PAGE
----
Image by johneb71, via Flickr on a Creative Commons licence

England winning Euro 2012, now that would be news, mega news. Team GB topping the gold medal table at the London Olympics? Worthy of a front page splash. Even non sports fans concede that.

But out of the national glare, on a local level, what exactly is news? Essentially it’s what gets people talking, tales that prompt them to look up from their computer screens to ask: ‘What was that? Where are they opening the new factory? How many jobs will it create?’

Most journalists have in-built radar systems enabling them to recognise a news story automatically even if the teller doesn’t realise what they are relaying is news. Out for a pint, talking to friends, all of a sudden our ears prick up, we instinctively shift into work mode, pouncing on a best pal, relative or even a complete stranger. Exactly how much did you raise from your sponsored wing-walk? Why did you do it? How old are you again? Ninety three. Great!

They are not all so easy. A businessman may insist there’s nothing remotely newsworthy about his company, while simultaneously bemoaning how he is rushed off his feet after securing a multi-million pounds new contract – in the middle of a recession.

News stories are about people (OK sometimes cuddly animals too) and how they are affected by the world around them.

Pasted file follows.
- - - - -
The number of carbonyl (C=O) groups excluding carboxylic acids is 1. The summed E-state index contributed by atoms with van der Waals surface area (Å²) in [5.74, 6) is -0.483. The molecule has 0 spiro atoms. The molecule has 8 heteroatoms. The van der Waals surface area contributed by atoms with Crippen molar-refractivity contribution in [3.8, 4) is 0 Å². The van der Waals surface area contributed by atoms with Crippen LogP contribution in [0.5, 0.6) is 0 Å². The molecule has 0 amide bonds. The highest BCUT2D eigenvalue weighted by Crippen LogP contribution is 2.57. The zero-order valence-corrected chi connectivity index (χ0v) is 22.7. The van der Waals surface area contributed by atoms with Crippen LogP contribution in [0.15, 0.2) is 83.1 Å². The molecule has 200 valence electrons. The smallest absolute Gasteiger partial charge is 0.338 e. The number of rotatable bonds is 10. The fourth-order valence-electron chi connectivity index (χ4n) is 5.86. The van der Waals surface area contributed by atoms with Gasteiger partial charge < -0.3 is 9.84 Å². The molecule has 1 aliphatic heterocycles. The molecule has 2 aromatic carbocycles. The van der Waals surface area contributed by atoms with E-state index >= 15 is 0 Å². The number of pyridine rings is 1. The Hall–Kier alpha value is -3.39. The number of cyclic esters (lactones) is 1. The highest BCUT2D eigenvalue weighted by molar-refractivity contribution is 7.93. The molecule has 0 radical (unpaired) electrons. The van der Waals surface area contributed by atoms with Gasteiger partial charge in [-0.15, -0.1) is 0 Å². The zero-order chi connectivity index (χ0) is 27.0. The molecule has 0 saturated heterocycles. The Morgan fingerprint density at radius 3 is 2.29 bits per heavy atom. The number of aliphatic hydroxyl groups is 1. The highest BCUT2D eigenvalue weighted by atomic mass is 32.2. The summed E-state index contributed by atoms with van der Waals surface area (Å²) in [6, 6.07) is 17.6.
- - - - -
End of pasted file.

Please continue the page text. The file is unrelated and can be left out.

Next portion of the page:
They can be tales of personal achievement – a mum of six studying for a degree in her spare time, or worldwide domination – you’ve just been headhunted by Mark Zuckerberg.

Your announcement can have far reaching consequences – you’ve discovered the scientific code to give us all the power to teleport, or small scale – you’re opening a handy new wholefoods store down the road.

The skill of the journalist and PR professional is to recognise the relevance of the information and identify its potential impact on others. Then we glean the facts and transform them into an exciting readable format. If we can couple that with an eye-catching photograph then all the better. Because, let’s face it, we’d all like to see the triumphant glint in the eye of the goal-scorer who wins us the day – any day!